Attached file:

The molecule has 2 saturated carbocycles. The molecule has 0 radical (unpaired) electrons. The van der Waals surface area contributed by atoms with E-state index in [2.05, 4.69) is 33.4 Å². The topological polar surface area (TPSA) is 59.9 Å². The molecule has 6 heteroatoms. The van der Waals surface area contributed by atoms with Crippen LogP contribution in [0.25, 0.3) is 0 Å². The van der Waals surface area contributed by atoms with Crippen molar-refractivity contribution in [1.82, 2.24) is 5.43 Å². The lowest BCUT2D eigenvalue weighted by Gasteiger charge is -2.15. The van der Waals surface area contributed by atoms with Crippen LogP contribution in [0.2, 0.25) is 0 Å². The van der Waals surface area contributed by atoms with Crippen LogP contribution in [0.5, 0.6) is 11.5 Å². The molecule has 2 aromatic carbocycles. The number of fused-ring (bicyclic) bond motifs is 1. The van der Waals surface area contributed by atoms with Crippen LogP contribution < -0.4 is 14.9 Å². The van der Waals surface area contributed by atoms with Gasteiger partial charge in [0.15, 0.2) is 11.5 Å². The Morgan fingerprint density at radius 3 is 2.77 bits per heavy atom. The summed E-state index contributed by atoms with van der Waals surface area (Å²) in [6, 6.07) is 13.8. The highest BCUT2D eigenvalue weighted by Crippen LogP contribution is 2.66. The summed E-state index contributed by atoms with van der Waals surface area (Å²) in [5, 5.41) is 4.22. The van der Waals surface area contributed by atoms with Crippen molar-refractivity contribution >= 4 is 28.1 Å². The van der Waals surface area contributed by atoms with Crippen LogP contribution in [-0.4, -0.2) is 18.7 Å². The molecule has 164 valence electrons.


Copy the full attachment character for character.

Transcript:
The molecule has 2 saturated carbocycles. The molecule has 0 radical (unpaired) electrons. The van der Waals surface area contributed by atoms with E-state index in [2.05, 4.69) is 33.4 Å². The topological polar surface area (TPSA) is 59.9 Å². The molecule has 6 heteroatoms. The van der Waals surface area contributed by atoms with Crippen LogP contribution in [0.25, 0.3) is 0 Å². The van der Waals surface area contributed by atoms with Crippen molar-refractivity contribution in [1.82, 2.24) is 5.43 Å². The lowest BCUT2D eigenvalue weighted by Gasteiger charge is -2.15. The van der Waals surface area contributed by atoms with Crippen LogP contribution in [0.2, 0.25) is 0 Å². The van der Waals surface area contributed by atoms with Crippen LogP contribution in [0.5, 0.6) is 11.5 Å². The molecule has 2 aromatic carbocycles. The number of fused-ring (bicyclic) bond motifs is 1. The van der Waals surface area contributed by atoms with Crippen LogP contribution < -0.4 is 14.9 Å². The van der Waals surface area contributed by atoms with Gasteiger partial charge in [0.15, 0.2) is 11.5 Å². The Morgan fingerprint density at radius 3 is 2.77 bits per heavy atom. The summed E-state index contributed by atoms with van der Waals surface area (Å²) in [6, 6.07) is 13.8. The highest BCUT2D eigenvalue weighted by Crippen LogP contribution is 2.66. The summed E-state index contributed by atoms with van der Waals surface area (Å²) in [5, 5.41) is 4.22. The van der Waals surface area contributed by atoms with Crippen molar-refractivity contribution >= 4 is 28.1 Å². The van der Waals surface area contributed by atoms with Crippen LogP contribution in [-0.4, -0.2) is 18.7 Å². The molecule has 164 valence electrons.